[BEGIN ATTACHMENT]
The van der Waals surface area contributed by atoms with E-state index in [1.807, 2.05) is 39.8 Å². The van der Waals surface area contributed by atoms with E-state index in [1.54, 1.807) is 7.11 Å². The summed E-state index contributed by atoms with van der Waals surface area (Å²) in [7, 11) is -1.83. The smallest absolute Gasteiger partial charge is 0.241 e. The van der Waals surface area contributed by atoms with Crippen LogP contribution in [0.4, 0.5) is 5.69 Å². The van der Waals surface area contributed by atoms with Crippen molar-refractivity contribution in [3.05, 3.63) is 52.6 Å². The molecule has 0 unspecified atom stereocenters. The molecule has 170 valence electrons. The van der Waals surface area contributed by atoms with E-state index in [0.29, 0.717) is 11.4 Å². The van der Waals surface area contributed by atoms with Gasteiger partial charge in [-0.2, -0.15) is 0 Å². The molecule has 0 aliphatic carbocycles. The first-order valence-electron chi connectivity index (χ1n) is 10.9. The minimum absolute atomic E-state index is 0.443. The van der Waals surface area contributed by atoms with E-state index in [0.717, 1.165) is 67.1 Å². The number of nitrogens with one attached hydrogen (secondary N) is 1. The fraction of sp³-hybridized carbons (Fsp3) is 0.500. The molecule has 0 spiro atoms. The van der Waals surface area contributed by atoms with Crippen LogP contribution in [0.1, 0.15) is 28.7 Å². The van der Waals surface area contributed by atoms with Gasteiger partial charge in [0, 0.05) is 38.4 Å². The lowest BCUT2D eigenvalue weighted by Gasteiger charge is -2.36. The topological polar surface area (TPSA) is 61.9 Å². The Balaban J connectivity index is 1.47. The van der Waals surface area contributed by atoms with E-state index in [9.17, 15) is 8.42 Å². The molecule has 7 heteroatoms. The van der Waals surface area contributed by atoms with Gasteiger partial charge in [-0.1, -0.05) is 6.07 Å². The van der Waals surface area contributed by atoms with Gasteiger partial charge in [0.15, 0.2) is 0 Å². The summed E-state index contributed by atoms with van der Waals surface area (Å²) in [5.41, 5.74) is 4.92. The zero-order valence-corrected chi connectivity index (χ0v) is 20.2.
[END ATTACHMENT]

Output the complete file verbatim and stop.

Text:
The van der Waals surface area contributed by atoms with E-state index in [1.807, 2.05) is 39.8 Å². The van der Waals surface area contributed by atoms with E-state index in [1.54, 1.807) is 7.11 Å². The summed E-state index contributed by atoms with van der Waals surface area (Å²) in [7, 11) is -1.83. The smallest absolute Gasteiger partial charge is 0.241 e. The van der Waals surface area contributed by atoms with Crippen LogP contribution in [0.4, 0.5) is 5.69 Å². The van der Waals surface area contributed by atoms with Crippen molar-refractivity contribution in [3.05, 3.63) is 52.6 Å². The molecule has 0 unspecified atom stereocenters. The molecule has 170 valence electrons. The van der Waals surface area contributed by atoms with E-state index in [0.29, 0.717) is 11.4 Å². The van der Waals surface area contributed by atoms with Gasteiger partial charge in [-0.2, -0.15) is 0 Å². The molecule has 0 aliphatic carbocycles. The first-order valence-electron chi connectivity index (χ1n) is 10.9. The minimum absolute atomic E-state index is 0.443. The van der Waals surface area contributed by atoms with E-state index in [0.717, 1.165) is 67.1 Å². The number of nitrogens with one attached hydrogen (secondary N) is 1. The fraction of sp³-hybridized carbons (Fsp3) is 0.500. The molecule has 0 spiro atoms. The van der Waals surface area contributed by atoms with Crippen LogP contribution in [0.1, 0.15) is 28.7 Å². The van der Waals surface area contributed by atoms with Gasteiger partial charge in [0, 0.05) is 38.4 Å². The lowest BCUT2D eigenvalue weighted by Gasteiger charge is -2.36. The topological polar surface area (TPSA) is 61.9 Å². The Balaban J connectivity index is 1.47. The van der Waals surface area contributed by atoms with E-state index in [9.17, 15) is 8.42 Å². The molecule has 7 heteroatoms. The van der Waals surface area contributed by atoms with Gasteiger partial charge in [-0.1, -0.05) is 6.07 Å². The van der Waals surface area contributed by atoms with Gasteiger partial charge in [0.15, 0.2) is 0 Å². The summed E-state index contributed by atoms with van der Waals surface area (Å²) in [5.41, 5.74) is 4.92. The zero-order valence-corrected chi connectivity index (χ0v) is 20.2.